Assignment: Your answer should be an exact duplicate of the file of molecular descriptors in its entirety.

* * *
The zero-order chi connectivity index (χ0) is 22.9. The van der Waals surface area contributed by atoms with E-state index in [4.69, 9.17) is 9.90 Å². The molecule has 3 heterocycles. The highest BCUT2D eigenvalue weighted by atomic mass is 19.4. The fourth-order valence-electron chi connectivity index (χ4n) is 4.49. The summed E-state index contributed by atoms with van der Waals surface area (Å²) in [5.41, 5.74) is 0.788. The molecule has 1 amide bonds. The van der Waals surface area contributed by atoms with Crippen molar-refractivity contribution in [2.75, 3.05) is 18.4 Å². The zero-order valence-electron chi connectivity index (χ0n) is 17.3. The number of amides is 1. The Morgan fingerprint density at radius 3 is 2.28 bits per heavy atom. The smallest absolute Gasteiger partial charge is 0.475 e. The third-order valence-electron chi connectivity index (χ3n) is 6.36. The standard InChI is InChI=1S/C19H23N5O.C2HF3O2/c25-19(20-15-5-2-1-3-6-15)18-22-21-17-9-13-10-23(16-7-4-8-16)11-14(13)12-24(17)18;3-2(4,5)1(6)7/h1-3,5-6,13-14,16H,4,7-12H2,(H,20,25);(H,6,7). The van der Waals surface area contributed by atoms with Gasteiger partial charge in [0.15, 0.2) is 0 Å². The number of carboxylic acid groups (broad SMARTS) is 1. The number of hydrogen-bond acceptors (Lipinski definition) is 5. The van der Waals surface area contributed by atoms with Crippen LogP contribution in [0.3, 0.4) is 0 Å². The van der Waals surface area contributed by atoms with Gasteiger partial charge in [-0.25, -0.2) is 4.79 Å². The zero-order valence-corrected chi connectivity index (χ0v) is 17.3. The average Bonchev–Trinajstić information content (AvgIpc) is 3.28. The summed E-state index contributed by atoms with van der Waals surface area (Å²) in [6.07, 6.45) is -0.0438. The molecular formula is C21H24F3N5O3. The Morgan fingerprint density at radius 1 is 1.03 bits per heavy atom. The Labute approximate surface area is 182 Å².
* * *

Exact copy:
The zero-order chi connectivity index (χ0) is 22.9. The van der Waals surface area contributed by atoms with E-state index in [4.69, 9.17) is 9.90 Å². The molecule has 3 heterocycles. The highest BCUT2D eigenvalue weighted by atomic mass is 19.4. The fourth-order valence-electron chi connectivity index (χ4n) is 4.49. The summed E-state index contributed by atoms with van der Waals surface area (Å²) in [5.41, 5.74) is 0.788. The molecule has 1 amide bonds. The van der Waals surface area contributed by atoms with Crippen molar-refractivity contribution in [2.75, 3.05) is 18.4 Å². The zero-order valence-electron chi connectivity index (χ0n) is 17.3. The number of amides is 1. The Morgan fingerprint density at radius 3 is 2.28 bits per heavy atom. The smallest absolute Gasteiger partial charge is 0.475 e. The third-order valence-electron chi connectivity index (χ3n) is 6.36. The standard InChI is InChI=1S/C19H23N5O.C2HF3O2/c25-19(20-15-5-2-1-3-6-15)18-22-21-17-9-13-10-23(16-7-4-8-16)11-14(13)12-24(17)18;3-2(4,5)1(6)7/h1-3,5-6,13-14,16H,4,7-12H2,(H,20,25);(H,6,7). The van der Waals surface area contributed by atoms with Gasteiger partial charge in [0.15, 0.2) is 0 Å². The number of carboxylic acid groups (broad SMARTS) is 1. The number of hydrogen-bond acceptors (Lipinski definition) is 5. The van der Waals surface area contributed by atoms with Crippen LogP contribution in [0.3, 0.4) is 0 Å². The van der Waals surface area contributed by atoms with Gasteiger partial charge in [-0.25, -0.2) is 4.79 Å². The zero-order valence-corrected chi connectivity index (χ0v) is 17.3. The average Bonchev–Trinajstić information content (AvgIpc) is 3.28. The summed E-state index contributed by atoms with van der Waals surface area (Å²) in [6.07, 6.45) is -0.0438. The molecular formula is C21H24F3N5O3. The Morgan fingerprint density at radius 1 is 1.03 bits per heavy atom. The Labute approximate surface area is 182 Å².